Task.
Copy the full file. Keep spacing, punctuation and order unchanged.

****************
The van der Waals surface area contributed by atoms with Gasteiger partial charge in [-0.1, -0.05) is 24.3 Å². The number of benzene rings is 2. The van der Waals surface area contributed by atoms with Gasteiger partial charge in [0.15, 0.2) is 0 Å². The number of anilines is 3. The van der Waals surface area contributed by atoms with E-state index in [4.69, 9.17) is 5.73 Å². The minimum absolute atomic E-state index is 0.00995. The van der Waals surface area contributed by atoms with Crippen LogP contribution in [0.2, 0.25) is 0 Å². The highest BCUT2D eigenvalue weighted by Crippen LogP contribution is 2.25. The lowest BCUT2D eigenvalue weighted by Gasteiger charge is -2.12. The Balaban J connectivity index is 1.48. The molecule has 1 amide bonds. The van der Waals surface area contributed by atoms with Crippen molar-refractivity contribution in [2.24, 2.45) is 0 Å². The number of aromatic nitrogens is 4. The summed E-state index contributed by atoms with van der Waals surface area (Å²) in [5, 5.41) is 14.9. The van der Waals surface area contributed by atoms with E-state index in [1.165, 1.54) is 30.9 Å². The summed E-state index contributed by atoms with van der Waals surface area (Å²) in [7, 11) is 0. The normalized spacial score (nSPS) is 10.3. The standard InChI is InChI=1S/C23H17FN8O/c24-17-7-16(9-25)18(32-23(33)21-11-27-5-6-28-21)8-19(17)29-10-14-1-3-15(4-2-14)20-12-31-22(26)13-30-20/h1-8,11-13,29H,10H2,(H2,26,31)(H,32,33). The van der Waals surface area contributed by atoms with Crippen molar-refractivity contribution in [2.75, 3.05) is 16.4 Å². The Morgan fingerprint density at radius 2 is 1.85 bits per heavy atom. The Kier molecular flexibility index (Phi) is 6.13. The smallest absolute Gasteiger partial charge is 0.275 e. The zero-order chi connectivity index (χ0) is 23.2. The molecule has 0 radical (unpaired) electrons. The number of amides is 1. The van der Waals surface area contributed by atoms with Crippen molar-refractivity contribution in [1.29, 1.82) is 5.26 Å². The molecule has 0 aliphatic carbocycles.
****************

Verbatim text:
The van der Waals surface area contributed by atoms with Gasteiger partial charge in [-0.1, -0.05) is 24.3 Å². The number of benzene rings is 2. The van der Waals surface area contributed by atoms with Gasteiger partial charge in [0.15, 0.2) is 0 Å². The number of anilines is 3. The van der Waals surface area contributed by atoms with E-state index in [4.69, 9.17) is 5.73 Å². The minimum absolute atomic E-state index is 0.00995. The van der Waals surface area contributed by atoms with Crippen LogP contribution in [0.2, 0.25) is 0 Å². The highest BCUT2D eigenvalue weighted by Crippen LogP contribution is 2.25. The lowest BCUT2D eigenvalue weighted by Gasteiger charge is -2.12. The Balaban J connectivity index is 1.48. The molecule has 1 amide bonds. The van der Waals surface area contributed by atoms with Crippen molar-refractivity contribution in [2.24, 2.45) is 0 Å². The number of aromatic nitrogens is 4. The summed E-state index contributed by atoms with van der Waals surface area (Å²) in [5, 5.41) is 14.9. The van der Waals surface area contributed by atoms with E-state index in [1.165, 1.54) is 30.9 Å². The summed E-state index contributed by atoms with van der Waals surface area (Å²) in [7, 11) is 0. The normalized spacial score (nSPS) is 10.3. The standard InChI is InChI=1S/C23H17FN8O/c24-17-7-16(9-25)18(32-23(33)21-11-27-5-6-28-21)8-19(17)29-10-14-1-3-15(4-2-14)20-12-31-22(26)13-30-20/h1-8,11-13,29H,10H2,(H2,26,31)(H,32,33). The van der Waals surface area contributed by atoms with Crippen molar-refractivity contribution in [2.75, 3.05) is 16.4 Å². The Morgan fingerprint density at radius 2 is 1.85 bits per heavy atom. The Kier molecular flexibility index (Phi) is 6.13. The smallest absolute Gasteiger partial charge is 0.275 e. The zero-order chi connectivity index (χ0) is 23.2. The molecule has 0 radical (unpaired) electrons. The number of amides is 1. The van der Waals surface area contributed by atoms with Crippen molar-refractivity contribution in [1.29, 1.82) is 5.26 Å². The molecule has 0 aliphatic carbocycles.